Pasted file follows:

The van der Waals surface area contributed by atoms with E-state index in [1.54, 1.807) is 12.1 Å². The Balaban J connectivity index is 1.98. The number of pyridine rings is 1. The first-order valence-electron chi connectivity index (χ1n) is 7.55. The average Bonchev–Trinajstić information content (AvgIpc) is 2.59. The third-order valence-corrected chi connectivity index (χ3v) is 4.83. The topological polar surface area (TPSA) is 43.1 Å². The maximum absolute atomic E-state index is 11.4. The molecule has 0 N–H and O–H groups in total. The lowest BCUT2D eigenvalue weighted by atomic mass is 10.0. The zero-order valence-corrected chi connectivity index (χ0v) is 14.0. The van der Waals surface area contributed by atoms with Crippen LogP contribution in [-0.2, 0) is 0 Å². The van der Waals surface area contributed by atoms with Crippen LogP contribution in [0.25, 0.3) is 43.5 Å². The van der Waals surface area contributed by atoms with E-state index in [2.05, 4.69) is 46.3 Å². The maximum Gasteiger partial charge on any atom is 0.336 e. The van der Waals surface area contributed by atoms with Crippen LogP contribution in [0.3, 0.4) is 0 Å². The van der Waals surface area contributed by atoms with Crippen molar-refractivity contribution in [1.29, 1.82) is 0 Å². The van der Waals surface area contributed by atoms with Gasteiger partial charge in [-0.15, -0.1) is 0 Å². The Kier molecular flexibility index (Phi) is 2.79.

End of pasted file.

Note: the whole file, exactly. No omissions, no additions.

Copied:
The van der Waals surface area contributed by atoms with E-state index in [1.54, 1.807) is 12.1 Å². The Balaban J connectivity index is 1.98. The number of pyridine rings is 1. The first-order valence-electron chi connectivity index (χ1n) is 7.55. The average Bonchev–Trinajstić information content (AvgIpc) is 2.59. The third-order valence-corrected chi connectivity index (χ3v) is 4.83. The topological polar surface area (TPSA) is 43.1 Å². The maximum absolute atomic E-state index is 11.4. The molecule has 0 N–H and O–H groups in total. The lowest BCUT2D eigenvalue weighted by atomic mass is 10.0. The zero-order valence-corrected chi connectivity index (χ0v) is 14.0. The van der Waals surface area contributed by atoms with Crippen LogP contribution in [-0.2, 0) is 0 Å². The van der Waals surface area contributed by atoms with Crippen LogP contribution in [0.25, 0.3) is 43.5 Å². The van der Waals surface area contributed by atoms with E-state index in [2.05, 4.69) is 46.3 Å². The maximum Gasteiger partial charge on any atom is 0.336 e. The van der Waals surface area contributed by atoms with Crippen LogP contribution in [0.3, 0.4) is 0 Å². The van der Waals surface area contributed by atoms with Crippen molar-refractivity contribution in [1.29, 1.82) is 0 Å². The van der Waals surface area contributed by atoms with Gasteiger partial charge in [-0.15, -0.1) is 0 Å². The Kier molecular flexibility index (Phi) is 2.79.